- the event was abnormal and could not have been contemplated at the time of contract – for example, strike action, or cancellation of King Edward VII’s coronation due to his illness.
Given the legal complexity surrounding events of force majeure, frustration and their novel application to the coronavirus outbreak, we recommend that you take early action to protect your organisation from the risks arising:
- identify the key contracts and where risks lie on both the purchase and supply side;
- review the wording and requirements of each force majeure clause – considering the issues above;
- engage in dialogue with affected customers and suppliers to seek flexibility and mitigate any impact – especially considering reputational and relational risks with long-term trading partners;
- review insurance terms and conditions such as the extent of cover and especially for business interruption; and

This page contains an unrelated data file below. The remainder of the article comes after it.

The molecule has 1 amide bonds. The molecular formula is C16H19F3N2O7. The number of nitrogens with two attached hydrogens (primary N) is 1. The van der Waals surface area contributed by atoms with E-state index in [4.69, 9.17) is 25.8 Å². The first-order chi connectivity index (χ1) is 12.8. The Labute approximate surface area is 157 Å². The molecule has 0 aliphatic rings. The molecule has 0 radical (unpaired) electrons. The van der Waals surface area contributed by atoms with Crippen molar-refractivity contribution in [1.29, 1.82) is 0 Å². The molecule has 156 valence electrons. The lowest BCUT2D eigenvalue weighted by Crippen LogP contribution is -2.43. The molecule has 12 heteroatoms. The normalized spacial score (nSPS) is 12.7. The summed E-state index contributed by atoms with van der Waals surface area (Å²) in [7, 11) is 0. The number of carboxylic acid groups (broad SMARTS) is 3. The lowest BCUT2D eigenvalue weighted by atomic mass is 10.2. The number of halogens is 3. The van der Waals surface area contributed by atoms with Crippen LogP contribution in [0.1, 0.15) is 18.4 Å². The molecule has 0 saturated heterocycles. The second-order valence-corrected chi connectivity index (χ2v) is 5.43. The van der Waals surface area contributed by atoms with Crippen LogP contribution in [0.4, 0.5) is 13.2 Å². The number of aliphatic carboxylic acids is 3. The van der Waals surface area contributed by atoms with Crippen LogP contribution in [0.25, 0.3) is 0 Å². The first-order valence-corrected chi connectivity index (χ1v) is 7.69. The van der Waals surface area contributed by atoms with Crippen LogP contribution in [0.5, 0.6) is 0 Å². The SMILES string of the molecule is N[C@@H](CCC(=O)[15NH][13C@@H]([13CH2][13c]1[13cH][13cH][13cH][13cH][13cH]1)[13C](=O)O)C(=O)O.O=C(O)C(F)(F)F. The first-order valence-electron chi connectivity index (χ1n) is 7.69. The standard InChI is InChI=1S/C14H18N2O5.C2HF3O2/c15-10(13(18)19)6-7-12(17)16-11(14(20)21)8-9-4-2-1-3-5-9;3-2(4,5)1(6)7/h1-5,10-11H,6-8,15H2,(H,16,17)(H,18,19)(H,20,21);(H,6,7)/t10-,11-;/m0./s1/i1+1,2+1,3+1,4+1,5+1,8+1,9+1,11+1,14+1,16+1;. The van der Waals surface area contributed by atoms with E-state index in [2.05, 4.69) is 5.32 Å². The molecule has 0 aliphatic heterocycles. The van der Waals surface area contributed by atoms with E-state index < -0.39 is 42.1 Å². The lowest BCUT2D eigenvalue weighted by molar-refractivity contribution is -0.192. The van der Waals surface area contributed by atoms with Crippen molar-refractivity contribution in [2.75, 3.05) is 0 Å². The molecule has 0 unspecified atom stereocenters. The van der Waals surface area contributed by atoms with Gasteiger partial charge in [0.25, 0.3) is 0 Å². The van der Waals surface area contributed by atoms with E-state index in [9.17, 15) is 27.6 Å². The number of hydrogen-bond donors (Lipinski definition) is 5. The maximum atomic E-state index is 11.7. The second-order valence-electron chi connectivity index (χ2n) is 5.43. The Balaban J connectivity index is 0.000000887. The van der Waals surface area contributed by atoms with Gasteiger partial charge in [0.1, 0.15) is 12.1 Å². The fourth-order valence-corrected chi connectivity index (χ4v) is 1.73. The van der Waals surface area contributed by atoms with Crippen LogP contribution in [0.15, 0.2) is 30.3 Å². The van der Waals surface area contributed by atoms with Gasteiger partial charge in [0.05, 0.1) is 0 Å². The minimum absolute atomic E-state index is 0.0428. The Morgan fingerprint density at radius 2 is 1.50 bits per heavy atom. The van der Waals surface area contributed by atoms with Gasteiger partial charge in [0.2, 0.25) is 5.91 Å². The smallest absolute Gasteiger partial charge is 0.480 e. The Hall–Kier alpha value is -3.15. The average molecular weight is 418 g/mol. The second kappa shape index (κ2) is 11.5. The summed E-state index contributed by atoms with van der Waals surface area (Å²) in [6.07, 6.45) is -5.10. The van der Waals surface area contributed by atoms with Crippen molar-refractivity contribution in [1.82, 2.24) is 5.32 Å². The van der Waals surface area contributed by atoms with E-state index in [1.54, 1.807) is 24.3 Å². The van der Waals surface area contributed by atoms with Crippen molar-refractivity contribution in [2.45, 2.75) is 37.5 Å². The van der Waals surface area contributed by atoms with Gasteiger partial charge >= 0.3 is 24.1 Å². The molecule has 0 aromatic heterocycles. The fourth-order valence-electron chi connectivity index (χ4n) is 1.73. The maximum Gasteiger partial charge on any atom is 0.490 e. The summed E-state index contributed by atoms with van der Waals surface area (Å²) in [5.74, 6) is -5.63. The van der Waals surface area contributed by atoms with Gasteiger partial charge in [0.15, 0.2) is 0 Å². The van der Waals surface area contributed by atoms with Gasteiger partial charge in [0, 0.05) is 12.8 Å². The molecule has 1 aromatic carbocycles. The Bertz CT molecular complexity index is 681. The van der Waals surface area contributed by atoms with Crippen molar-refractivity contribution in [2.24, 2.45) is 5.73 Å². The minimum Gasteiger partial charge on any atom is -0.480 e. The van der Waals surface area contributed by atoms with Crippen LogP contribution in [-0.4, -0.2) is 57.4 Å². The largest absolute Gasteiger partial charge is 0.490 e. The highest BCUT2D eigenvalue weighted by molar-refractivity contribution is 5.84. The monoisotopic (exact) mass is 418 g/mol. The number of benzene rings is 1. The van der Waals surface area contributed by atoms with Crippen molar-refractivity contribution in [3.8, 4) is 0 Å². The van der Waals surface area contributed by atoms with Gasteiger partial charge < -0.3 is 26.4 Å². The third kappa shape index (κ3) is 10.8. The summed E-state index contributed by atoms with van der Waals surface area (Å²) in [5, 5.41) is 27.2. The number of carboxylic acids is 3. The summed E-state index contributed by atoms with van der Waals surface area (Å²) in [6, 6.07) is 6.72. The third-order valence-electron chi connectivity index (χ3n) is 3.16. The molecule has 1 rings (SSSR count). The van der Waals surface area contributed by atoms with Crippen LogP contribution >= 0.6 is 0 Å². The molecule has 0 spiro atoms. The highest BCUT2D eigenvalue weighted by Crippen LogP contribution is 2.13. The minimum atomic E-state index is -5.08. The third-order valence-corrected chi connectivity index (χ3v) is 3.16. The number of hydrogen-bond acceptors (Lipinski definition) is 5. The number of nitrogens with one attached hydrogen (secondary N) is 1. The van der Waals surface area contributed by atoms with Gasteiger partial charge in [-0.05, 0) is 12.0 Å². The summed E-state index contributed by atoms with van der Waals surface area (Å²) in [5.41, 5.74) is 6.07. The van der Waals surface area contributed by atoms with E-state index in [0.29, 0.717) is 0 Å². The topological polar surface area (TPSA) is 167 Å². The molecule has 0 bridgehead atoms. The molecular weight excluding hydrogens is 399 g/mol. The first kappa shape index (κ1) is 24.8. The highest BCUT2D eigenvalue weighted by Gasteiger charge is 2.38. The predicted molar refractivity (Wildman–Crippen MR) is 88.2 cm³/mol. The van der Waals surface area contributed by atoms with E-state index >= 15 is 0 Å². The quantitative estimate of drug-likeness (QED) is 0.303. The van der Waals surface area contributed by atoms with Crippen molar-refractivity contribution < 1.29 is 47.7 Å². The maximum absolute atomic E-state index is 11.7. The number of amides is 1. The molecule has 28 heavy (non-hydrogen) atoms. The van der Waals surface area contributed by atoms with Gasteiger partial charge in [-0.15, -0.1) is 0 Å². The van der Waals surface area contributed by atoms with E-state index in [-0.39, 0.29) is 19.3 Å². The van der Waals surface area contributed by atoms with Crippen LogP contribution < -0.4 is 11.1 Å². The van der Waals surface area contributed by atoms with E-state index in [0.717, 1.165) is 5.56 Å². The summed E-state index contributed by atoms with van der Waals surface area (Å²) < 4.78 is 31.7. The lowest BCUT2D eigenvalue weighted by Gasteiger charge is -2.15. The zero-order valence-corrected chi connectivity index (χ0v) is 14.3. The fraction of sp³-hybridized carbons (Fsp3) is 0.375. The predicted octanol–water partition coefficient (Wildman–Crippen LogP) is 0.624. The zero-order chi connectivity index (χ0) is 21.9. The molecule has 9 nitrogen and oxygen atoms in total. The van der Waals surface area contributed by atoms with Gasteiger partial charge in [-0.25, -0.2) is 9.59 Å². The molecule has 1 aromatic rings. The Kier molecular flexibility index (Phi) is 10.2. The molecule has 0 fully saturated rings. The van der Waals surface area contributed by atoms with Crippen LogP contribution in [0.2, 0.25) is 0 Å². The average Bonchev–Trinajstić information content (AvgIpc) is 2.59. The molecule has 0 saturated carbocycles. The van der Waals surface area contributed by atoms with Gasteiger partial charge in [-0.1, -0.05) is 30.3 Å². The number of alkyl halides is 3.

- consider any “domino” effects from terminating a contract - when you are dealing with other customers and suppliers above and below you in the supply chain and any obligations you may owe them.
Again, please note the complexity involved in this area of law and its unprecedented application to the coronavirus outbreak. We strongly recommend that you seek legal advice if you have concerns about the impact.
For more information
For further detailed advice on force majeure claims and commercial contracts generally, please contact Emma Watt.